Jake Peavy admitted he wasn't sure what he was feeling in the ninth inning Saturday as he watched his 1-0 lead disappear in one swing of Miami Marlins second baseman Derek Dietrich's bat.
Dietrich's third homer of the season made it a new game with two outs to go, and even after Peavy struck out Marcell Ozuna, he was thinking about the homer.
``I kept thinking that should have been the third out,'' he said.
A walk and a balk followed before Peavy retired the side--then watched teammates Dewayne Wise and Conor Gillaspie team with a double and single for the 2-1 walkoff victory that made it all end well.
``I'm excited we found a way to win because that would have been a tough one to lose,'' said Peavy, who improved to 6-2 in his 14th career complete game and seventh with the Sox.
The victory was the eighth in the last 11 games for the Sox, who moved within one game of .500 at 23-24.
``I'm so happy we got the win and that he got it, too,'' said catcher Hector Gimenez. ``I had to make sure to remind him that he still needed to get the side out [after the homer.] We were having a tough time with signs through the game, and that's what caused him to balk.''
Peavy blamed himself for not executing the back-door breaking ball he had retired Dietrich on earlier.
``We always talk about keeping our composure, but I didn't there,'' he said. ``And we were having a hard time with the signs all night,'' he said of working with Gimenez.
``I had to tell him a couple times my eyes aren't that good any more.''
But manager Robin Venture knew Peavy was good enough overall to stay in.
He checked with his veteran in the ninth, though it was as much to give him a brief breather.
``The ball was still coming out of his hand good,'' Ventura said. ``You like seeing him go back out there. I was just checking to see how he was. I trusted him in that spot.''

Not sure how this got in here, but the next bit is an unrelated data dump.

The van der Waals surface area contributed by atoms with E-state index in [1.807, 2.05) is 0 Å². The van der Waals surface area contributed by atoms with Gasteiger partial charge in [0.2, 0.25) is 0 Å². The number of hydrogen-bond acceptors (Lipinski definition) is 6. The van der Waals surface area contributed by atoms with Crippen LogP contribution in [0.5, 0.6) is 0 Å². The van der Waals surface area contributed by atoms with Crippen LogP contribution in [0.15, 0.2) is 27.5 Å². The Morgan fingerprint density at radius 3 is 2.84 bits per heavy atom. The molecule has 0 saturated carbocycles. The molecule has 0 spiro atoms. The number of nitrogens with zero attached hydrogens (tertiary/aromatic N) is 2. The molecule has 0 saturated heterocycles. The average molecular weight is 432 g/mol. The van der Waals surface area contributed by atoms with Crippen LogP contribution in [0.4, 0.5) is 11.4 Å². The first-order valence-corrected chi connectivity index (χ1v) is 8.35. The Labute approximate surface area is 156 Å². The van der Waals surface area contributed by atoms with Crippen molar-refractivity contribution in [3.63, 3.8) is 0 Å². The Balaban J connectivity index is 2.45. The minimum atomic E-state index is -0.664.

Peavy in an interleague game is about as trustworthy as a pitcher can be.
He improved to 15-11 in interleague games with a 2.49 ERA.
In this game, he retired the first 11 of 13 batters he faced and gave up only six hits.
And if age caused him some eye problems with signs, experience came to his aide against the young Marlins.
``You come up with a game plan and take it out against their youth--but talent is talent,'' he added.
``I look at the games they've played and they're in everyone one and they have good starting pitching,'' he said. ``I was impressed with the lineup I saw.
``I didn't feel my best out there tonight, but I had enough to get through and help us win the game.''
The game saw Alex Rios' career-high 18 game hitting streak end, the Sox getting eight hits off starter Ricky Nolasco and only one extra base hit. That was Alexei Ramirez double in the third that scored the first run.
The winning run in the ninth came after Wise had entered as defensive replacement in center field in the top of the inning.
He doubled off Ryan Webb (1-3) and was waved home on Gillaspie's single to short left field.
``I kind of hesitated a little coming around but he [third base coach Joe McEwing] was waving me in,'' said Wise, who easily eluded left fielder Juan Pierre's throw.
Sox win in 9th for Peavy
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